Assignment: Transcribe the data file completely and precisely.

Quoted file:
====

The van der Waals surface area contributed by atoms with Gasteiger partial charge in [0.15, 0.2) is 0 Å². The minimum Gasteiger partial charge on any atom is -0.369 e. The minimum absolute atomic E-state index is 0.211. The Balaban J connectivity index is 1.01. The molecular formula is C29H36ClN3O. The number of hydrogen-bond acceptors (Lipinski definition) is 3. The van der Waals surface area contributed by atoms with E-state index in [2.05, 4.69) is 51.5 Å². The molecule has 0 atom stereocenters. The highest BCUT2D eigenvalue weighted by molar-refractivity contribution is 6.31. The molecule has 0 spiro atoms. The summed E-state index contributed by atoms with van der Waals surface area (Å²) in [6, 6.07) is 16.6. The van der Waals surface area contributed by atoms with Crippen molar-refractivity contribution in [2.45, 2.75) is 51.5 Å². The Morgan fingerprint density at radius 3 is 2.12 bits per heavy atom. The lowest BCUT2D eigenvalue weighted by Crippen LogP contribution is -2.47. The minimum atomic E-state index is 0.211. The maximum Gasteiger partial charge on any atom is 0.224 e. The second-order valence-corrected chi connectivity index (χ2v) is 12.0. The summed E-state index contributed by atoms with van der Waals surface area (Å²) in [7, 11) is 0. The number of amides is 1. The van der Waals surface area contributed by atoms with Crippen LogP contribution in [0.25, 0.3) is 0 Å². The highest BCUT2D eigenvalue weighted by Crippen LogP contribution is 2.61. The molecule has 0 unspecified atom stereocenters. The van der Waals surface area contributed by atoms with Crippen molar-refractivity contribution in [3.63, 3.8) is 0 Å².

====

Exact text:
The van der Waals surface area contributed by atoms with Gasteiger partial charge in [0.15, 0.2) is 0 Å². The minimum Gasteiger partial charge on any atom is -0.369 e. The minimum absolute atomic E-state index is 0.211. The Balaban J connectivity index is 1.01. The molecular formula is C29H36ClN3O. The number of hydrogen-bond acceptors (Lipinski definition) is 3. The van der Waals surface area contributed by atoms with E-state index in [2.05, 4.69) is 51.5 Å². The molecule has 0 atom stereocenters. The highest BCUT2D eigenvalue weighted by molar-refractivity contribution is 6.31. The molecule has 0 spiro atoms. The summed E-state index contributed by atoms with van der Waals surface area (Å²) in [6, 6.07) is 16.6. The van der Waals surface area contributed by atoms with Crippen molar-refractivity contribution in [2.45, 2.75) is 51.5 Å². The Morgan fingerprint density at radius 3 is 2.12 bits per heavy atom. The lowest BCUT2D eigenvalue weighted by Crippen LogP contribution is -2.47. The minimum atomic E-state index is 0.211. The maximum Gasteiger partial charge on any atom is 0.224 e. The second-order valence-corrected chi connectivity index (χ2v) is 12.0. The summed E-state index contributed by atoms with van der Waals surface area (Å²) in [7, 11) is 0. The number of amides is 1. The van der Waals surface area contributed by atoms with Crippen LogP contribution in [0.25, 0.3) is 0 Å². The highest BCUT2D eigenvalue weighted by Crippen LogP contribution is 2.61. The molecule has 0 unspecified atom stereocenters. The van der Waals surface area contributed by atoms with Crippen molar-refractivity contribution in [3.63, 3.8) is 0 Å².